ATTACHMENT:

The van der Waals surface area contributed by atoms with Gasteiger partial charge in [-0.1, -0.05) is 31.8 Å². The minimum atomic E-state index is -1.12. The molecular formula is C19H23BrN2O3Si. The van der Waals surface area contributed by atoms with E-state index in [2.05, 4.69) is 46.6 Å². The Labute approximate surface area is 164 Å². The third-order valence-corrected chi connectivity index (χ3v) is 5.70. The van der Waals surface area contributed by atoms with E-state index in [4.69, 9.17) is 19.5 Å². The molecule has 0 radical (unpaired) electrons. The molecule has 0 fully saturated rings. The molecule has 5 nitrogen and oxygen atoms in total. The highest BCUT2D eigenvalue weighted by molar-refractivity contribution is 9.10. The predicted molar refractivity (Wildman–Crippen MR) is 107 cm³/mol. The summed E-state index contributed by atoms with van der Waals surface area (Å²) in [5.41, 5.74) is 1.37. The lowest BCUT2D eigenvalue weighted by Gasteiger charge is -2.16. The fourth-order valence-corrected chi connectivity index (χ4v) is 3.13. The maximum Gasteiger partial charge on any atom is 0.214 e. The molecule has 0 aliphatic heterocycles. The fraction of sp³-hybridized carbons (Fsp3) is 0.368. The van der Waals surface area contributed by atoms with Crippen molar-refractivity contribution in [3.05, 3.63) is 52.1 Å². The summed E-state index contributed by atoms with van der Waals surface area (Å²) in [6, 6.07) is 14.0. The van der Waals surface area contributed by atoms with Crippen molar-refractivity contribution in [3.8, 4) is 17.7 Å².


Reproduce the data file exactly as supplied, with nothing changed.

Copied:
The van der Waals surface area contributed by atoms with Gasteiger partial charge in [-0.1, -0.05) is 31.8 Å². The minimum atomic E-state index is -1.12. The molecular formula is C19H23BrN2O3Si. The van der Waals surface area contributed by atoms with E-state index in [2.05, 4.69) is 46.6 Å². The Labute approximate surface area is 164 Å². The third-order valence-corrected chi connectivity index (χ3v) is 5.70. The van der Waals surface area contributed by atoms with E-state index in [4.69, 9.17) is 19.5 Å². The molecule has 0 radical (unpaired) electrons. The molecule has 0 fully saturated rings. The molecule has 5 nitrogen and oxygen atoms in total. The highest BCUT2D eigenvalue weighted by molar-refractivity contribution is 9.10. The predicted molar refractivity (Wildman–Crippen MR) is 107 cm³/mol. The summed E-state index contributed by atoms with van der Waals surface area (Å²) in [5.41, 5.74) is 1.37. The lowest BCUT2D eigenvalue weighted by Gasteiger charge is -2.16. The fourth-order valence-corrected chi connectivity index (χ4v) is 3.13. The maximum Gasteiger partial charge on any atom is 0.214 e. The molecule has 0 aliphatic heterocycles. The fraction of sp³-hybridized carbons (Fsp3) is 0.368. The van der Waals surface area contributed by atoms with Crippen molar-refractivity contribution in [3.05, 3.63) is 52.1 Å². The summed E-state index contributed by atoms with van der Waals surface area (Å²) in [6, 6.07) is 14.0. The van der Waals surface area contributed by atoms with Crippen molar-refractivity contribution in [3.8, 4) is 17.7 Å².